UK experts have raised concerns that the lockdown has enabled the Muslim Brotherhood to broadcast directly into the homes of potential sympathisers

The findings of Prof Silke’s report have received backing from Dr Alan Mendoza, director of the Henry Jackson Society, who warned that there was a danger groups like the Muslim Brotherhood could take advantage of encrypted video-conferencing applications like Zoom to broadcast the group’s extremist ideology straight into people’s homes, especially as the focus on dealing with coronavirus meant there was “a much-reduced ability to police them. Who knows what is said in a Zoom conversation?”

The determination of extremists to exploit the internet to proselytise its radical ideology was highlighted last year after it was revealed that a foundation set up by Yusuf Al Qaradawi, the Muslim Brotherhood’s spiritual leader, had launched an application designed to recruit new supporters. The Euro Fatwa app, which was created by the European Council for Fatwa and Research, based in Dublin, has been described by European security officials as a “dangerous hate app” specifically designed as a radicalisation tool for the Muslim Brotherhood.

Concerns about the attempts by the Brotherhood and other Islamist extremists to expand their support base in Britain have prompted MPs to raise the issue in parliament. In response to a question from MP Andrew Rosindell, James Cleverly, the Minister for the Middle East, said the British government took the concerns seriously and was keeping the activities of the Muslim Brotherhod and its associates overseas under review.

“We monitor closely the risk that any movement might seek to take advantage of the Covid-19 pandemic to spread their influence, exploiting this unprecedented global health challenge to target vulnerable people and communities,” he said.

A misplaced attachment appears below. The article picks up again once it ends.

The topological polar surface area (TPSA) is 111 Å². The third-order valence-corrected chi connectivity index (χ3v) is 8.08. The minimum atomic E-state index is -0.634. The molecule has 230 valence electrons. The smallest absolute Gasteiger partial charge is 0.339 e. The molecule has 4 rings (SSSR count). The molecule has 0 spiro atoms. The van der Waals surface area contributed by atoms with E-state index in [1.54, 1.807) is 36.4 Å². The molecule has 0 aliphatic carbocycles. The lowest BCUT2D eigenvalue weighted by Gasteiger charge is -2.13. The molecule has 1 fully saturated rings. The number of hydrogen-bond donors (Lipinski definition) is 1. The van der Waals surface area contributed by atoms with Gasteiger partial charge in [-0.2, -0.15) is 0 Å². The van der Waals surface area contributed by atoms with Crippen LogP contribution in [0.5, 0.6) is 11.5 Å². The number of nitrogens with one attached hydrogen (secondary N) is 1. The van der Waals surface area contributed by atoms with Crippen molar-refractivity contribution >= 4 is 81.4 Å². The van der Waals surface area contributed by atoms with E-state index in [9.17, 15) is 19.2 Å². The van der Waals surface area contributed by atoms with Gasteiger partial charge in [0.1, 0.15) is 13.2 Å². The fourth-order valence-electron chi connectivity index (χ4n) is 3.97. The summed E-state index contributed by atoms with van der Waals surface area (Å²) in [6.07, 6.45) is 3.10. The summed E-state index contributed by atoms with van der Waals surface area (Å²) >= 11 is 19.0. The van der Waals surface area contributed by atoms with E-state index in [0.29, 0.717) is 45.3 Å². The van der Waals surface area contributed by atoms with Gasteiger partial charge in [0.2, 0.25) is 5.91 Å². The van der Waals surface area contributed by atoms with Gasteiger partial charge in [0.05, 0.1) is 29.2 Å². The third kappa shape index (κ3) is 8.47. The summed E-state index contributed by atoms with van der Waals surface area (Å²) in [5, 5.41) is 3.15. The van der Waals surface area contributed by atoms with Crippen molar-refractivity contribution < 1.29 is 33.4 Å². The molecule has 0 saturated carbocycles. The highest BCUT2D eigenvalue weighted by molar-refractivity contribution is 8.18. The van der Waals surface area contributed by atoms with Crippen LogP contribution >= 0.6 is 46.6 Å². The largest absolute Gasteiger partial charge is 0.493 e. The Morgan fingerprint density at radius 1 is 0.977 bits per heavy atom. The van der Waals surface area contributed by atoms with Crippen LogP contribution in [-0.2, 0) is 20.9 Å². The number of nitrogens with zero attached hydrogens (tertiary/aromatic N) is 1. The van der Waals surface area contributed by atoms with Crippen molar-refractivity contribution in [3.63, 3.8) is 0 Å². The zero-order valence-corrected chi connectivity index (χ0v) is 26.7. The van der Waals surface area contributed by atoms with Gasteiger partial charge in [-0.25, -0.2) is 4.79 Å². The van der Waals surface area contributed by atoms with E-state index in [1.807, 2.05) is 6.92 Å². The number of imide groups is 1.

The upsurge of Islamist activity in Britain reflects trends taking place throughout the Muslim world, with growing evidence that Islamist extremists are exploiting the coronavirus outbreak to rebuild their terror networks.

This week’s deadly spate of terror attacks in Afghanistan, for example, has been widely blamed on militants linked to Isis. At least 24 people are now reported to have died following a militant attack on a maternity ward in Kabul, with mothers, newborn babies and nurses among the victims after gunmen opened fire on Tuesday at the Dasht-e-Barchi hospital in the capital. At about the same time, 32 people were killed when an Isis suicide bomber attacked a funeral in Nangarhar, in the east of the country. The attacks come at a time when US-sponsored efforts to end the conflict have stalled, with President Ashraf Ghani responding to the attacks by ordering Afghan security forces to resume offensive operations against the Taliban.

Turkey’s intervention in the Libyan conflict is another example of the revival in the fortunes of Islamist extremists. The tide of the conflict has turned in the GNA’s favour since the intervention of Turkey, which, together with Qatar, is one of the Muslim Brotherhood’s main backers.

By sending groups of Syrian mercenaries to Libya, Ankara has managed to prevent rebel forces under Field Marshall Haftar from seizing control of Tripoli, a feat that will no doubt be used by Islamist extremists to show that their cause if far from lost.

Con Coughlin is the Telegraph’s defence and foreign affairs editor